Make Hay While the Sun Shines

Make Hay While the Sun Shines

“In this world nothing can be said to be certain, except death and taxes,” claimed Benjamin Franklin. But at least with the latter matter, there can be different degrees of severity. Indeed, in some respects, we are generally living in a relatively benign tax environment these days but given the increasingly populist and progressive sentiments brewing in various quarters, this could eventually change. If so, such changes are apt to adversely affect the wealthy. From the recently and significantly increased unified Lifetime Exemption for gifts and bequests to things like regular 1031 Exchanges, to even the generally favorable long-term capital gains tax treatment, it could be that now will be looked back upon as a good time to act on multiple fronts to take advantage of such things.

Setting aside political forecasts and competing ideologies, recent history has shown both parties have contributed to present conditions, often by ignoring spending constraints while at the same time lamenting the steady rise in national debt. For example, when Democrats were last in full control, they basically maintained the relatively low capital gains tax rates that were put in place in the early 2000s by the previous administration, though adding the 3.8% Medicare surtax; and they participated in significantly increasing the Lifetime Exemption, too. Then, the recent major tax reform package under the Republicans kept this extra Medicare levy in place; and boosted the Lifetime Exemption even further—though only temporarily. In fact, this exemption is set to expire at the end of 2025 and at that point revert back to 2017 levels at half the current limits. Granted, the deficit-related Byrd Rule forced this sunsetting provision, but still, full repeal of estate and gift taxes does not appear likely anytime soon; and instead, things are scheduled to get less advantageous in due course. 

As we head into an election year, in an environment where the political pendulum can sometimes swing rather quickly, there is a great deal of uncertainty around what the next few years may hold. Despite the slight increase since the early 2000s, today’s maximum capital gain tax rates are still among the lowest that they have been since World War II while a decade-long bull market has provided a beneficial tailwind. In other words, it continues to be a generally good time to sensibly and routinely rebalance portfolios and maintain targeted asset allocations and risk exposures, and not let the proverbial tax tail wag the investment dog too much. Realizing gains at these historic low rates may seem quite prescient in future years should rates again return to previous levels. Returning to the gift and estate tax front, the generous exemption amount—currently $11.4 million per individual, and double that for couples—surely promotes more timely and deliberate action, if applicable. Moreover, the potential for discounting certain assets, such as QPRTs or IDGTs, which benefit from the presently low interest rates makes proactive planning advisable. Plus, the recent related IRS proposed ruling that addresses and assuages concerns about clawbacks makes action that much more compelling.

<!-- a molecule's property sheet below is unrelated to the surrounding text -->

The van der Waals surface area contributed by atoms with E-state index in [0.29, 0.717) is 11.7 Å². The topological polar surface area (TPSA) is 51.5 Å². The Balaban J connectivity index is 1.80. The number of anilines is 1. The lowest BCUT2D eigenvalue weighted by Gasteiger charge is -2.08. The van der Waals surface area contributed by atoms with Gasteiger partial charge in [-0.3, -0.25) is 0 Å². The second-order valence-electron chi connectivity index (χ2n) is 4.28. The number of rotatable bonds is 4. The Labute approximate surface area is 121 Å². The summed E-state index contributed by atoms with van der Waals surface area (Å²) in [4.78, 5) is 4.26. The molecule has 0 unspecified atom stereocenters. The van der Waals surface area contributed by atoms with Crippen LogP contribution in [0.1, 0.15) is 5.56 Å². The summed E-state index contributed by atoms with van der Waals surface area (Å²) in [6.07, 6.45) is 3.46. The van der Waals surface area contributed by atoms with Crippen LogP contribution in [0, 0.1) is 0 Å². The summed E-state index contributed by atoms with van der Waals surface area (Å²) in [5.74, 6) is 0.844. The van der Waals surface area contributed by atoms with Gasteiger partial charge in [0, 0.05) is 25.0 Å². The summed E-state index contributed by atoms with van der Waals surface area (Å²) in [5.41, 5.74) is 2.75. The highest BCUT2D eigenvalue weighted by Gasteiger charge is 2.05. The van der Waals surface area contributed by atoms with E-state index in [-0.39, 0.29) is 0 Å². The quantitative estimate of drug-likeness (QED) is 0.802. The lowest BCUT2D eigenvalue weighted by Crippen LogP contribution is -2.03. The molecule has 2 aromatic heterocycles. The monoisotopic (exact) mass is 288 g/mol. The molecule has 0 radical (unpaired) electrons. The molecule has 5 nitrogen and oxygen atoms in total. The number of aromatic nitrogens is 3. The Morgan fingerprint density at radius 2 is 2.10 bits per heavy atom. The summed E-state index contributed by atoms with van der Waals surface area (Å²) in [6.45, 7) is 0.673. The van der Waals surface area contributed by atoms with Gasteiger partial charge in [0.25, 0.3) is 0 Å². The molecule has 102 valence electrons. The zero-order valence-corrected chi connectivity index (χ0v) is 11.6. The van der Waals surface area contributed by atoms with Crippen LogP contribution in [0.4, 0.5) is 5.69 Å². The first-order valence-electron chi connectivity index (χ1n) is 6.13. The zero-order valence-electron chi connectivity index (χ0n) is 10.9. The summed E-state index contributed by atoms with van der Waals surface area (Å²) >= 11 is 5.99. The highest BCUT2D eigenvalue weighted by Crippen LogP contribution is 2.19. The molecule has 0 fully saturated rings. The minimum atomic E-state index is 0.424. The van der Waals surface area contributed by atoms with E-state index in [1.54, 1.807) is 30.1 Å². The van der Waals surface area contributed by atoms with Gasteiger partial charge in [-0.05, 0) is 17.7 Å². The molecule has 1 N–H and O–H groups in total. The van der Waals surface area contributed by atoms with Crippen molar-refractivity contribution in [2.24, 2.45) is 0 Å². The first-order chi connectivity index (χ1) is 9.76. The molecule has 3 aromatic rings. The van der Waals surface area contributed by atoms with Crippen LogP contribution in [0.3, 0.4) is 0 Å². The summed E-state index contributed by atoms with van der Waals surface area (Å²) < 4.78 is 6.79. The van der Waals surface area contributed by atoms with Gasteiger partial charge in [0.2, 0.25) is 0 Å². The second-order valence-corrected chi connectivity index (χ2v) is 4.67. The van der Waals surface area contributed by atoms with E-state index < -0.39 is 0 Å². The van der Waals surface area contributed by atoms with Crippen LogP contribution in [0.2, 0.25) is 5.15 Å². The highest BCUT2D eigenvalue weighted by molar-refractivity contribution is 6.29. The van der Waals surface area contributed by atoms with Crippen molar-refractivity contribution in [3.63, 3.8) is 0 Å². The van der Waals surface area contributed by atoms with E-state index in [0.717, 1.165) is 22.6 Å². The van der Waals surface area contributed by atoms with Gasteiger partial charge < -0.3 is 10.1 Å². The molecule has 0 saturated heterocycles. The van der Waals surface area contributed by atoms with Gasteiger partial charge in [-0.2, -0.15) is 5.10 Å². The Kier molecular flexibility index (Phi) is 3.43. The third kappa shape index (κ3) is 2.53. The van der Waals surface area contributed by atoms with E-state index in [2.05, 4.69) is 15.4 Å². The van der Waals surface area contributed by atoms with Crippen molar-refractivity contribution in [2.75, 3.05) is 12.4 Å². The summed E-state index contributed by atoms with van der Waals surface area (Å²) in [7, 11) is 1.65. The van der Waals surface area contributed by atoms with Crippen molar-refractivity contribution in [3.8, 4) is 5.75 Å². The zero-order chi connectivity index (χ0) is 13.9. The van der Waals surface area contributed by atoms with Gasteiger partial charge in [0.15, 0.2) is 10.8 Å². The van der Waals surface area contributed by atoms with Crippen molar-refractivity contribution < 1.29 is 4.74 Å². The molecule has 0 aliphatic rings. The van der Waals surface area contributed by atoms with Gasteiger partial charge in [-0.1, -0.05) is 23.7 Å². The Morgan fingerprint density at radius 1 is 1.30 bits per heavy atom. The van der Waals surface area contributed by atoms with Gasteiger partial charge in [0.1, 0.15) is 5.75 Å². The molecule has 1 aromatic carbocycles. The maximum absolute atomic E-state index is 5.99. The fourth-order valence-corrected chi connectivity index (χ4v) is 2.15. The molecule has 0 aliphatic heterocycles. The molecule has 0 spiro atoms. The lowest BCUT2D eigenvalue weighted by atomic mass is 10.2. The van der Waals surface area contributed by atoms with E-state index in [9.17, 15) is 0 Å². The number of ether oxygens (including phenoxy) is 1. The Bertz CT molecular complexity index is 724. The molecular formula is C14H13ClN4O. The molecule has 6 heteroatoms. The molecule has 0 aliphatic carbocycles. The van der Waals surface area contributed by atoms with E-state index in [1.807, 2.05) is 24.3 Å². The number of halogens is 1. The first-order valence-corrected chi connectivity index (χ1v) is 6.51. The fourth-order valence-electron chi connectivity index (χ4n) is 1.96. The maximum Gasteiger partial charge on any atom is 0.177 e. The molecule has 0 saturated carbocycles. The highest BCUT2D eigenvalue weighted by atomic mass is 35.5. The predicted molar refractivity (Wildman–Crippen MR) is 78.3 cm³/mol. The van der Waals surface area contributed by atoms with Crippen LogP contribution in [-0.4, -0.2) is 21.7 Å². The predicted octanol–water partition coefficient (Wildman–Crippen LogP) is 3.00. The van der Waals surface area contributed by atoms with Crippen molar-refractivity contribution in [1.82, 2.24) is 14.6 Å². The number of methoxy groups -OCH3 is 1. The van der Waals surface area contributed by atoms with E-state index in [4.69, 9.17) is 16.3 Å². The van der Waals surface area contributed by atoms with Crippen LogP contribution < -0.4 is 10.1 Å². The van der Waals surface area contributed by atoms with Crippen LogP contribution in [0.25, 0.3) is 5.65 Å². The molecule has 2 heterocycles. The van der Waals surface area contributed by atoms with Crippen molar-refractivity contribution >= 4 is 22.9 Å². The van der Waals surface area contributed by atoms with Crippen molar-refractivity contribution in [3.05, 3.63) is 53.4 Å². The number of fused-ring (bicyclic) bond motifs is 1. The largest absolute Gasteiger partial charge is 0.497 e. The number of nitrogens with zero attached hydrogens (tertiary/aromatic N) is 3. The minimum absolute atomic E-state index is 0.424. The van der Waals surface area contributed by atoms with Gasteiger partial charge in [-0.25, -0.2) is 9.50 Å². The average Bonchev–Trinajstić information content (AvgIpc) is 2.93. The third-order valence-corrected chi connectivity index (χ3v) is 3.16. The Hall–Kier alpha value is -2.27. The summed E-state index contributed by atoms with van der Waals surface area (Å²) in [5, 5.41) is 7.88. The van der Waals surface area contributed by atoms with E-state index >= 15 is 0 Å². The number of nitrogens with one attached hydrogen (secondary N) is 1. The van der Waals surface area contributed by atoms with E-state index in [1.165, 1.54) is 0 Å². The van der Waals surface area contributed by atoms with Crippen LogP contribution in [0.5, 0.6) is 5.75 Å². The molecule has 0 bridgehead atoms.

While other more specific areas of the tax code—like typical 1031 Exchanges—are not as likely to ever quickly or drastically change, they could get limited in coming years. For example, this provision allows real property to be swapped for other “like-kind” property without any immediate tax impact, indefinitely deferring gain. But these types of benefits are not common middle-class entitlements. Instead, they are often described as wealthy giveaways, and hence they could be the target of revenue enhancement. Proactively managing any such potential opportunities might also make sense, if appropriate and timely. It is often a key goal of many families to initiate some form of inter-generational wealth transfer, and we can help examine the related options and test the wherewithal to make such things happen successfully.

Articles and Commentary

Information provided in written articles are for informational purposes only and should not be considered investment advice. There is a risk of loss from investments in securities, including the risk of loss of principal. The information contained herein reflects Sand Hill Global Advisors' (“SHGA”) views as of the date of publication. Such views are subject to change at any time without notice due to changes in market or economic conditions and may not necessarily come to pass. SHGA does not provide tax or legal advice. To the extent that any material herein concerns tax or legal matters, such information is not intended to be solely relied upon nor used for the purpose of making tax and/or legal decisions without first seeking independent advice from a tax and/or legal professional. SHGA has obtained the information provided herein from various third party sources believed to be reliable but such information is not guaranteed. Certain links in this site connect to other websites maintained by third parties over whom SHGA has no control. SHGA makes no representations as to the accuracy or any other aspect of information contained in other Web Sites. Any forward looking statements or forecasts are based on assumptions and actual results are expected to vary from any such statements or forecasts. No reliance should be placed on any such statements or forecasts when making any investment decision. SHGA is not responsible for the consequences of any decisions or actions taken as a result of information provided in this presentation and does not warrant or guarantee the accuracy or completeness of this information. No part of this material may be (i) copied, photocopied, or duplicated in any form, by any means, or (ii) redistributed without the prior written consent of SHGA.


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